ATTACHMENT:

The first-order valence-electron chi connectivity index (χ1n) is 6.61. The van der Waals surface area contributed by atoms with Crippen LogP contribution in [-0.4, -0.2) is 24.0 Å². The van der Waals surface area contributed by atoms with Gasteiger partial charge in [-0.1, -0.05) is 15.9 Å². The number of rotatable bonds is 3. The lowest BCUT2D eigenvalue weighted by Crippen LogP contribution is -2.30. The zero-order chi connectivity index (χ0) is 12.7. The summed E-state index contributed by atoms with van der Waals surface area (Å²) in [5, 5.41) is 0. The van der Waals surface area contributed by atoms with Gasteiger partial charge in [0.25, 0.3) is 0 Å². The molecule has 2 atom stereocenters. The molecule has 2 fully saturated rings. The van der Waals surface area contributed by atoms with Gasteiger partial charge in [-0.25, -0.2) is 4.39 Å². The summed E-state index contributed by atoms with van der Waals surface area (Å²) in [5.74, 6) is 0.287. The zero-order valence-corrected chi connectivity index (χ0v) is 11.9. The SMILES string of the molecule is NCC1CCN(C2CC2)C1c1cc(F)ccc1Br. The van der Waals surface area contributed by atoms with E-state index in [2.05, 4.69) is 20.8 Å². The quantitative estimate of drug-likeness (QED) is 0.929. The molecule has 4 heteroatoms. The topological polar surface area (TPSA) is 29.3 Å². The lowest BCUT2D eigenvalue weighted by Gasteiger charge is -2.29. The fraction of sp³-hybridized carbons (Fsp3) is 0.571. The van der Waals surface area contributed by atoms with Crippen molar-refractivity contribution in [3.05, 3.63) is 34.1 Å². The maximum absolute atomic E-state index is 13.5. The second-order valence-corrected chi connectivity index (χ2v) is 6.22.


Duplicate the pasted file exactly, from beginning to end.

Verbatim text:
The first-order valence-electron chi connectivity index (χ1n) is 6.61. The van der Waals surface area contributed by atoms with Crippen LogP contribution in [-0.4, -0.2) is 24.0 Å². The van der Waals surface area contributed by atoms with Gasteiger partial charge in [-0.1, -0.05) is 15.9 Å². The number of rotatable bonds is 3. The lowest BCUT2D eigenvalue weighted by Crippen LogP contribution is -2.30. The zero-order chi connectivity index (χ0) is 12.7. The summed E-state index contributed by atoms with van der Waals surface area (Å²) in [5, 5.41) is 0. The van der Waals surface area contributed by atoms with Gasteiger partial charge in [0.25, 0.3) is 0 Å². The molecule has 2 atom stereocenters. The molecule has 2 fully saturated rings. The van der Waals surface area contributed by atoms with Gasteiger partial charge in [-0.25, -0.2) is 4.39 Å². The summed E-state index contributed by atoms with van der Waals surface area (Å²) in [5.74, 6) is 0.287. The zero-order valence-corrected chi connectivity index (χ0v) is 11.9. The SMILES string of the molecule is NCC1CCN(C2CC2)C1c1cc(F)ccc1Br. The van der Waals surface area contributed by atoms with E-state index in [2.05, 4.69) is 20.8 Å². The quantitative estimate of drug-likeness (QED) is 0.929. The molecule has 4 heteroatoms. The topological polar surface area (TPSA) is 29.3 Å². The lowest BCUT2D eigenvalue weighted by Gasteiger charge is -2.29. The fraction of sp³-hybridized carbons (Fsp3) is 0.571. The van der Waals surface area contributed by atoms with Crippen molar-refractivity contribution in [3.05, 3.63) is 34.1 Å². The maximum absolute atomic E-state index is 13.5. The second-order valence-corrected chi connectivity index (χ2v) is 6.22.